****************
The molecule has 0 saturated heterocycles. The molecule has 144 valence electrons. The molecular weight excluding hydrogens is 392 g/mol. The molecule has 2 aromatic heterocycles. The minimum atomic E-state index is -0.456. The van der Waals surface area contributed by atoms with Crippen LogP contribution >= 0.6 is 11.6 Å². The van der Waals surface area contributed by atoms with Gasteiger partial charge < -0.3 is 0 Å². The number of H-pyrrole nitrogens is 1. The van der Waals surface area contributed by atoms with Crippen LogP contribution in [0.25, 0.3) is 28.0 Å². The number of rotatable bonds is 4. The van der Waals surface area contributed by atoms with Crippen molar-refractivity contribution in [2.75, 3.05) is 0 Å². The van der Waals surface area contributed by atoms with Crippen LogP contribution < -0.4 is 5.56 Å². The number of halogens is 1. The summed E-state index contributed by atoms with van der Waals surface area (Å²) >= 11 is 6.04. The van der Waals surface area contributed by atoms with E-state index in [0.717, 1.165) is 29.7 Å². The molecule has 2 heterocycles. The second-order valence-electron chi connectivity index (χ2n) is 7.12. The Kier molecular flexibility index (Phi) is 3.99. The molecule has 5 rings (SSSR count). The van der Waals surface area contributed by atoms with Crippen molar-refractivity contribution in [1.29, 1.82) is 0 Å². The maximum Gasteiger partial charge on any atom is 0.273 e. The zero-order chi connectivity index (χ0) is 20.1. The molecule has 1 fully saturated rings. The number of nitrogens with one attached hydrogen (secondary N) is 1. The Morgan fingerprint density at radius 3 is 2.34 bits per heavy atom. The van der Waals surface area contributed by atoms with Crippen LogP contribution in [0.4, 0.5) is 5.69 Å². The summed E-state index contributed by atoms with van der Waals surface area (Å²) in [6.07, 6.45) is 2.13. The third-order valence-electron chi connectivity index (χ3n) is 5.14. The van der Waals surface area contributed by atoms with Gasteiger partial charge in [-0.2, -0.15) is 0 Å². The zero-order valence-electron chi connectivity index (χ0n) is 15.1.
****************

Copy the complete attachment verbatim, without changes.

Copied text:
The molecule has 0 saturated heterocycles. The molecule has 144 valence electrons. The molecular weight excluding hydrogens is 392 g/mol. The molecule has 2 aromatic heterocycles. The minimum atomic E-state index is -0.456. The van der Waals surface area contributed by atoms with Crippen LogP contribution >= 0.6 is 11.6 Å². The van der Waals surface area contributed by atoms with Gasteiger partial charge < -0.3 is 0 Å². The number of H-pyrrole nitrogens is 1. The van der Waals surface area contributed by atoms with Crippen LogP contribution in [0.25, 0.3) is 28.0 Å². The number of rotatable bonds is 4. The van der Waals surface area contributed by atoms with Crippen molar-refractivity contribution in [2.75, 3.05) is 0 Å². The van der Waals surface area contributed by atoms with Crippen LogP contribution < -0.4 is 5.56 Å². The number of halogens is 1. The summed E-state index contributed by atoms with van der Waals surface area (Å²) >= 11 is 6.04. The van der Waals surface area contributed by atoms with E-state index in [0.717, 1.165) is 29.7 Å². The molecule has 2 heterocycles. The second-order valence-electron chi connectivity index (χ2n) is 7.12. The Kier molecular flexibility index (Phi) is 3.99. The molecule has 5 rings (SSSR count). The van der Waals surface area contributed by atoms with Crippen molar-refractivity contribution in [1.29, 1.82) is 0 Å². The maximum Gasteiger partial charge on any atom is 0.273 e. The zero-order chi connectivity index (χ0) is 20.1. The molecule has 1 fully saturated rings. The number of nitrogens with one attached hydrogen (secondary N) is 1. The Morgan fingerprint density at radius 3 is 2.34 bits per heavy atom. The van der Waals surface area contributed by atoms with Crippen LogP contribution in [0.4, 0.5) is 5.69 Å². The summed E-state index contributed by atoms with van der Waals surface area (Å²) in [6.07, 6.45) is 2.13. The third-order valence-electron chi connectivity index (χ3n) is 5.14. The van der Waals surface area contributed by atoms with Gasteiger partial charge in [-0.2, -0.15) is 0 Å². The zero-order valence-electron chi connectivity index (χ0n) is 15.1.